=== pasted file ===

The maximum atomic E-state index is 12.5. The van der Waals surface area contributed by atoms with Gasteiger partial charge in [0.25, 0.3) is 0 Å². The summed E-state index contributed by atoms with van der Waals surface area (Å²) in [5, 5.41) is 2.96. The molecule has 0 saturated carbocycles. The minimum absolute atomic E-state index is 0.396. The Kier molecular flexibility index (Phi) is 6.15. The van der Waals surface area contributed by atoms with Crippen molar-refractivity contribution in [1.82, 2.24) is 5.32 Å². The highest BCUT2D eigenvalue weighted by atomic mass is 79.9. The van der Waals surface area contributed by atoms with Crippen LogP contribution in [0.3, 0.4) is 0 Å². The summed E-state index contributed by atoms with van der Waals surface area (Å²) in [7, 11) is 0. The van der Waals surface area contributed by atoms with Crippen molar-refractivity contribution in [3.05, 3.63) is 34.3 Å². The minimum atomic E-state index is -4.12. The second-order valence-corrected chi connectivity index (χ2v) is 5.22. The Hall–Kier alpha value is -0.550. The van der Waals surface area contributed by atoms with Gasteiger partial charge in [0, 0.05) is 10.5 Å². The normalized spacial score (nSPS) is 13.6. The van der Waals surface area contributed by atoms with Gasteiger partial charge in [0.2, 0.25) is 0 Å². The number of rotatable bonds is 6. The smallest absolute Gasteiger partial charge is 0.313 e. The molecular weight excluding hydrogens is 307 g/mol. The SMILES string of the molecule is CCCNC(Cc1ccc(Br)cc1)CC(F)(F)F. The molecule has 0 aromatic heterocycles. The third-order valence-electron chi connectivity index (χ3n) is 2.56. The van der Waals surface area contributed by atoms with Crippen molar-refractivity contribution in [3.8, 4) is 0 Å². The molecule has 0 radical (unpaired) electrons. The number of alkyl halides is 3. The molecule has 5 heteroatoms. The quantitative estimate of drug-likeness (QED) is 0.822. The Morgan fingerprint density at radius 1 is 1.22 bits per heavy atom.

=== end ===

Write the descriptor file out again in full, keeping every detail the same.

The maximum atomic E-state index is 12.5. The van der Waals surface area contributed by atoms with Gasteiger partial charge in [0.25, 0.3) is 0 Å². The summed E-state index contributed by atoms with van der Waals surface area (Å²) in [5, 5.41) is 2.96. The molecule has 0 saturated carbocycles. The minimum absolute atomic E-state index is 0.396. The Kier molecular flexibility index (Phi) is 6.15. The van der Waals surface area contributed by atoms with Crippen molar-refractivity contribution in [1.82, 2.24) is 5.32 Å². The highest BCUT2D eigenvalue weighted by atomic mass is 79.9. The van der Waals surface area contributed by atoms with Crippen LogP contribution in [0.3, 0.4) is 0 Å². The summed E-state index contributed by atoms with van der Waals surface area (Å²) in [7, 11) is 0. The van der Waals surface area contributed by atoms with Crippen molar-refractivity contribution in [3.05, 3.63) is 34.3 Å². The minimum atomic E-state index is -4.12. The second-order valence-corrected chi connectivity index (χ2v) is 5.22. The Hall–Kier alpha value is -0.550. The van der Waals surface area contributed by atoms with Gasteiger partial charge in [0, 0.05) is 10.5 Å². The normalized spacial score (nSPS) is 13.6. The van der Waals surface area contributed by atoms with Gasteiger partial charge in [0.2, 0.25) is 0 Å². The number of rotatable bonds is 6. The smallest absolute Gasteiger partial charge is 0.313 e. The molecular weight excluding hydrogens is 307 g/mol. The SMILES string of the molecule is CCCNC(Cc1ccc(Br)cc1)CC(F)(F)F. The molecule has 0 aromatic heterocycles. The third-order valence-electron chi connectivity index (χ3n) is 2.56. The van der Waals surface area contributed by atoms with Crippen molar-refractivity contribution in [3.8, 4) is 0 Å². The molecule has 0 radical (unpaired) electrons. The number of alkyl halides is 3. The molecule has 5 heteroatoms. The quantitative estimate of drug-likeness (QED) is 0.822. The Morgan fingerprint density at radius 1 is 1.22 bits per heavy atom.